Using Bottlewash;The recommended dosage rate is one teaspoon (5 grams) of Bottlewash to every litre of hot water used. Always remove the worst of the previous brew’s residue i.e the yeast sedi-ment and any yeast ring around the top, by rinsing under warm water first, before adding the Bottlewash solution. For ‘lightweight’ cleaning on new, or near new fermenters, you’ll need to use only a few litres worth of solution to clean. Swirl the solution around until you are satisfied all surfaces including the tap spout, rubber o-ring (if applicable) and lid are clean. Watch the colour of the solution as you pour it out. If the solution remains ‘pink’ then the fermenter was basically clean to start with but remember you have still killed the surface bacteria. If the solution comes out ‘clear’ then there was a small amount of grime build up that has been removed. If the liquid comes out a kinda ‘slimy green’ colour the equipment was pretty dirty and we would recom-mend you repeat the cleaning process one more time to be sure its done properly.
If the equipment is older, is left in a poor condition or is a long time between batches then a more heavy duty clean may be required. If you are unlucky and have an infected brew you will need to do extra cleaning too. Use as much solution as necessary, filling the entire barrel if required and soaking overnight. Or put say 5-10 Litres of solution in the fermenter and lie the fermenter on its side in the sink. Rotate the fermenter after a few minutes until all sur-faces are well soaked. Make the solution as hot as the equipment can handle to kill the bugs but remember bottle brushes cant handle really hot water. If this treatment is neglected the next brew may be a disaster and need tipping out. Don’t forget to do the stirring spoon, brew bottler, airlock, o-ring, bungs etc, at the same time. Always put equipment away clean (and dry) if you don’t intend to do another batch for a while.
The easiest way I’ve found to clean beer or wine bottles is to stand them up in the sink and fill them with solution rather then trying to submerge them in a sink full of liquid. Use about 1/2 teaspoon of Bottlewash per 750ml bottle. Half fill them with nice hot tap water, cover the opening with your palm and shake well. Fill to brim with more hot water and let stand as long as you feel necessary. About 10 to 30 minutes later I shake the solution back out again watching the colour as previously described. If necessary I get a bottlebrush into each bottle, this is more important if you don’t rinse the bottles clean when emptied originally or on glass beer bottles which for some reason build up a ‘film’ inside over time.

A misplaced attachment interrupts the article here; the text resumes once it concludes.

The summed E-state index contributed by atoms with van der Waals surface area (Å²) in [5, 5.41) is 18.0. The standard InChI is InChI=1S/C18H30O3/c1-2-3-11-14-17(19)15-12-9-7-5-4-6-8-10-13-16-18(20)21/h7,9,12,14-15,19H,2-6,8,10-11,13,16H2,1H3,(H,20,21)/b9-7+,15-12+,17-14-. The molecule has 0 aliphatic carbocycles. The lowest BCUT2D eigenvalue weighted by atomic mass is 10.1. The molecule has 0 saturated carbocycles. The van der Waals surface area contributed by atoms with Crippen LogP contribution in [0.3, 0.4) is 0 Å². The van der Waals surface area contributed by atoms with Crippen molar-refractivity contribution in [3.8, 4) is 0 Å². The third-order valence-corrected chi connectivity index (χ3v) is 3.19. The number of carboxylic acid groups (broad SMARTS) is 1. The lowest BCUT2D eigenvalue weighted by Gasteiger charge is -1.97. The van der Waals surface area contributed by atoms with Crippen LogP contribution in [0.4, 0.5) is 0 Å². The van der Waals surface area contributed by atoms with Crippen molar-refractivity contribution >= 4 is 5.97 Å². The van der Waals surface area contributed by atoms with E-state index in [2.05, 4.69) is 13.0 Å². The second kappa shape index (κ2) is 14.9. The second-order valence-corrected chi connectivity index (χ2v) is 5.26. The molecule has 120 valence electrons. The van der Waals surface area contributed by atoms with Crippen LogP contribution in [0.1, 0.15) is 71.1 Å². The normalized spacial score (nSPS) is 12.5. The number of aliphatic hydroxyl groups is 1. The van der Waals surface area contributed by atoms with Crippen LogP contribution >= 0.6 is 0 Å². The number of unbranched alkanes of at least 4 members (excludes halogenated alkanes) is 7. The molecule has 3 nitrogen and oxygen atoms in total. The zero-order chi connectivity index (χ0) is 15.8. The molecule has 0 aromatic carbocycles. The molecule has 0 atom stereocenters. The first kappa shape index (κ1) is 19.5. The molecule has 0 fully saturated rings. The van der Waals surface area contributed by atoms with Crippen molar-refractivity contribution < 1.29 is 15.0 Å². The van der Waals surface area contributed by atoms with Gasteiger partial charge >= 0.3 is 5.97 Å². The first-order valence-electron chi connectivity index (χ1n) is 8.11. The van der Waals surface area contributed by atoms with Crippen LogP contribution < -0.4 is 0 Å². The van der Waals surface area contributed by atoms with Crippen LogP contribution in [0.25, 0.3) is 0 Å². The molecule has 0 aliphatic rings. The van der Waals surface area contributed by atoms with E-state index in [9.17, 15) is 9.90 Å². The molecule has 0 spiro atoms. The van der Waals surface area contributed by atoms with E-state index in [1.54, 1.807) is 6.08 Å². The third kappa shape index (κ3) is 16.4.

Be cautious on handling all your glass equipment as Bottlewash can make the surface a bit slippery, so hold tight. You should rinse all equipment over well with water, hot or cold is fine, to remove any traces of chlorine. While it is o.k to clean a small amount of time in advance it is preferable to clean immediately before the final sterilising and then use. Even if I store my equipment “clean” I always repeat the process before using to take care of any bacteria that may have colonised my equipment during that time. Bottlewash is perfectly safe to use on any brand of Spirit Still and Pressure Kegs. So always remember that you are achieving two objectives when cleaning with Bottlewash, washing grime away and preventing bacteria from using your equipment as a holiday resort.
Sterilising Your Equipment
We need to physically clean equipment before we can sterilise it. Products that claim to be ‘sterilizer/cleaners’ generally don’t do a great job of either and by their nature require rinsing off at the end, whereas a true sterilizer does not require rinsing and should be the last thing to touch equipment before the brew does.
The traditional product to sterilize all your fermenters, accesso-ries and bottles is‘Sodium Metabisulphite” (or Sodium Met. for short). Sodium Met is often misunderstood even by the most experienced brewers. It is often referred to as a ‘cleaner’ for bottles for instance. Sodium Met solution is as efficient at cleaning equipment as simply swirling cold tap water. We need to clean properly with Bottlewash first. Brewers also expect that Sodium Met will kill (100%) of bacteria on contact, it doesn’t, your cleaner needs to be able to do this. While Sodium Met solution will ‘inhibit’ bacteria by contact its primary func-tion is to fill an environment, such as a fermenter or bottle, up with an inert gas (Sulphur Dioxide/SO2) and push all the oxy-gen that previously occupied that space out. When there is no oxygen (or air) present that is when it is sterilized. While we could use other gas types, CO2 or NO2 for instance, SO2 is cheap to produce and is favoured by commercial breweries and wineries for the same function.